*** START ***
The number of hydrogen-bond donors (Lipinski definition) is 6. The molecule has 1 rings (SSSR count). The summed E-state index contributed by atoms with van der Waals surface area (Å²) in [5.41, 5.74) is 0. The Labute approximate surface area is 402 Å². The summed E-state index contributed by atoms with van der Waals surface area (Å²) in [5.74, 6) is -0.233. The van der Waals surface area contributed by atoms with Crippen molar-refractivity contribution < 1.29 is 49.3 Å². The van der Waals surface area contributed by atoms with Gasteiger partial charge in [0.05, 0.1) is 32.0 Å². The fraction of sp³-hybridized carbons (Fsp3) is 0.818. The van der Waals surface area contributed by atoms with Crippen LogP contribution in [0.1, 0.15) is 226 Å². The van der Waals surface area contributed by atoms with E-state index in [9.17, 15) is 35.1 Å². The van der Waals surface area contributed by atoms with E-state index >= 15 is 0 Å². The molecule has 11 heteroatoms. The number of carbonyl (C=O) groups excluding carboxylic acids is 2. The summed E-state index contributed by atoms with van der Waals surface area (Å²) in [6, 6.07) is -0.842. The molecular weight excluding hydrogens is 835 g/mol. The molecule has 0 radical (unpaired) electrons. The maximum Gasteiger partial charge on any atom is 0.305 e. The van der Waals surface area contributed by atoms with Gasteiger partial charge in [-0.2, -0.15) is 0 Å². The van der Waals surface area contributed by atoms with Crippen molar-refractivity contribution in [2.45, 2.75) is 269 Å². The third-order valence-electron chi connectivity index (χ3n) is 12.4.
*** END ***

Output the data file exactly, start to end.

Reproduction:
The number of hydrogen-bond donors (Lipinski definition) is 6. The molecule has 1 rings (SSSR count). The summed E-state index contributed by atoms with van der Waals surface area (Å²) in [5.41, 5.74) is 0. The Labute approximate surface area is 402 Å². The summed E-state index contributed by atoms with van der Waals surface area (Å²) in [5.74, 6) is -0.233. The van der Waals surface area contributed by atoms with Crippen molar-refractivity contribution < 1.29 is 49.3 Å². The van der Waals surface area contributed by atoms with Gasteiger partial charge in [0.05, 0.1) is 32.0 Å². The fraction of sp³-hybridized carbons (Fsp3) is 0.818. The van der Waals surface area contributed by atoms with Crippen LogP contribution in [0.1, 0.15) is 226 Å². The van der Waals surface area contributed by atoms with E-state index in [9.17, 15) is 35.1 Å². The van der Waals surface area contributed by atoms with E-state index >= 15 is 0 Å². The molecule has 11 heteroatoms. The number of carbonyl (C=O) groups excluding carboxylic acids is 2. The summed E-state index contributed by atoms with van der Waals surface area (Å²) in [6, 6.07) is -0.842. The molecular weight excluding hydrogens is 835 g/mol. The molecule has 0 radical (unpaired) electrons. The maximum Gasteiger partial charge on any atom is 0.305 e. The van der Waals surface area contributed by atoms with Gasteiger partial charge in [-0.2, -0.15) is 0 Å². The van der Waals surface area contributed by atoms with Crippen molar-refractivity contribution in [2.45, 2.75) is 269 Å². The third-order valence-electron chi connectivity index (χ3n) is 12.4.